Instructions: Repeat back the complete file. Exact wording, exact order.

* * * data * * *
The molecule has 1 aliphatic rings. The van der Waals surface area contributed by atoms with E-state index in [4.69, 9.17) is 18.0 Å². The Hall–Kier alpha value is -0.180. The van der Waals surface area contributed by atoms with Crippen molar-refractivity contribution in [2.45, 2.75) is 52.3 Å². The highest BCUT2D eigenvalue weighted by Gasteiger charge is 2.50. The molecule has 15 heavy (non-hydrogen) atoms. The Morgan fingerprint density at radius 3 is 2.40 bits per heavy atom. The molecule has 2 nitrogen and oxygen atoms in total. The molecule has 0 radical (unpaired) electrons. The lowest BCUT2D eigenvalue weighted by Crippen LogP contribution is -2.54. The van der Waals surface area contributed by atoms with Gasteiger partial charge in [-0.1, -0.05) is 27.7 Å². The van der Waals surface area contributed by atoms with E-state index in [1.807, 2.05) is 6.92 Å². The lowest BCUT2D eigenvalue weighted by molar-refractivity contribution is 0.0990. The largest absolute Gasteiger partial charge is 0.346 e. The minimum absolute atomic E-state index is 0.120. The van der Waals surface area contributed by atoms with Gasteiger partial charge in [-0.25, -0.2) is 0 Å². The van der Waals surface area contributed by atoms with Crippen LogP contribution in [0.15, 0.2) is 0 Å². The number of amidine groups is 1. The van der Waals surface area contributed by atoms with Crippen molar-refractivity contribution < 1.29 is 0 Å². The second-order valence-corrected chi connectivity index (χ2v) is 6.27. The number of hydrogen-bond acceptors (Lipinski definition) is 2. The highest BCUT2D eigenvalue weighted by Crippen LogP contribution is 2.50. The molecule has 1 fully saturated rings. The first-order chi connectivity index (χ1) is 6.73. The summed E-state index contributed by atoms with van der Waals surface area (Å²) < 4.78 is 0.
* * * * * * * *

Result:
The molecule has 1 aliphatic rings. The van der Waals surface area contributed by atoms with E-state index in [4.69, 9.17) is 18.0 Å². The Hall–Kier alpha value is -0.180. The van der Waals surface area contributed by atoms with Crippen molar-refractivity contribution in [2.45, 2.75) is 52.3 Å². The highest BCUT2D eigenvalue weighted by Gasteiger charge is 2.50. The molecule has 15 heavy (non-hydrogen) atoms. The Morgan fingerprint density at radius 3 is 2.40 bits per heavy atom. The molecule has 2 nitrogen and oxygen atoms in total. The molecule has 0 radical (unpaired) electrons. The lowest BCUT2D eigenvalue weighted by Crippen LogP contribution is -2.54. The van der Waals surface area contributed by atoms with Gasteiger partial charge in [-0.1, -0.05) is 27.7 Å². The van der Waals surface area contributed by atoms with E-state index in [1.807, 2.05) is 6.92 Å². The lowest BCUT2D eigenvalue weighted by molar-refractivity contribution is 0.0990. The largest absolute Gasteiger partial charge is 0.346 e. The minimum absolute atomic E-state index is 0.120. The van der Waals surface area contributed by atoms with Gasteiger partial charge in [-0.25, -0.2) is 0 Å². The van der Waals surface area contributed by atoms with Crippen LogP contribution in [0.15, 0.2) is 0 Å². The number of amidine groups is 1. The van der Waals surface area contributed by atoms with Crippen molar-refractivity contribution < 1.29 is 0 Å². The second-order valence-corrected chi connectivity index (χ2v) is 6.27. The number of hydrogen-bond acceptors (Lipinski definition) is 2. The highest BCUT2D eigenvalue weighted by Crippen LogP contribution is 2.50. The molecule has 1 fully saturated rings. The first-order chi connectivity index (χ1) is 6.73. The summed E-state index contributed by atoms with van der Waals surface area (Å²) < 4.78 is 0.